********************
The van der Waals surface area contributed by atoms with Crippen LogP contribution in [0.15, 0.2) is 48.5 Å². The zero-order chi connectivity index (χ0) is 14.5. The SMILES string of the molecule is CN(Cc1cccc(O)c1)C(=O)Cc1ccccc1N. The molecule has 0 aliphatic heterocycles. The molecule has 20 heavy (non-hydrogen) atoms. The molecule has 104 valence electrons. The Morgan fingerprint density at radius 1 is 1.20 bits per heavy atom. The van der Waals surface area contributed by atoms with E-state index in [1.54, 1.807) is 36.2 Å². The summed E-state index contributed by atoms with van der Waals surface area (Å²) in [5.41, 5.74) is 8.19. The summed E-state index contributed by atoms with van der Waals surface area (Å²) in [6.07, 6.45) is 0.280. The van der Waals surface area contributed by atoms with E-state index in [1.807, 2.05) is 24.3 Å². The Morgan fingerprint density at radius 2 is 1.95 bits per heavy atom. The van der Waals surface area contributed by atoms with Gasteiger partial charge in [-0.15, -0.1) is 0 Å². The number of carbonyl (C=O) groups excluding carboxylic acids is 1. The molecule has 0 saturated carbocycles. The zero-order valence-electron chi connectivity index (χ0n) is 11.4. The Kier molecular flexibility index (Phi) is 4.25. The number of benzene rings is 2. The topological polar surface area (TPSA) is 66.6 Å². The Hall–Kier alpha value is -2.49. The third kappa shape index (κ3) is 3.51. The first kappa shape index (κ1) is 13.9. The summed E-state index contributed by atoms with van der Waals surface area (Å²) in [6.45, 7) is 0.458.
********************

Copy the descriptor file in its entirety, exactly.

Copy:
The van der Waals surface area contributed by atoms with Crippen LogP contribution in [0.15, 0.2) is 48.5 Å². The zero-order chi connectivity index (χ0) is 14.5. The SMILES string of the molecule is CN(Cc1cccc(O)c1)C(=O)Cc1ccccc1N. The molecule has 0 aliphatic heterocycles. The molecule has 20 heavy (non-hydrogen) atoms. The molecule has 104 valence electrons. The Morgan fingerprint density at radius 1 is 1.20 bits per heavy atom. The van der Waals surface area contributed by atoms with E-state index in [1.54, 1.807) is 36.2 Å². The summed E-state index contributed by atoms with van der Waals surface area (Å²) in [5.41, 5.74) is 8.19. The summed E-state index contributed by atoms with van der Waals surface area (Å²) in [6.07, 6.45) is 0.280. The van der Waals surface area contributed by atoms with E-state index in [1.807, 2.05) is 24.3 Å². The Morgan fingerprint density at radius 2 is 1.95 bits per heavy atom. The van der Waals surface area contributed by atoms with Gasteiger partial charge in [-0.15, -0.1) is 0 Å². The number of carbonyl (C=O) groups excluding carboxylic acids is 1. The molecule has 0 saturated carbocycles. The zero-order valence-electron chi connectivity index (χ0n) is 11.4. The Kier molecular flexibility index (Phi) is 4.25. The number of benzene rings is 2. The topological polar surface area (TPSA) is 66.6 Å². The Hall–Kier alpha value is -2.49. The third kappa shape index (κ3) is 3.51. The first kappa shape index (κ1) is 13.9. The summed E-state index contributed by atoms with van der Waals surface area (Å²) in [6.45, 7) is 0.458.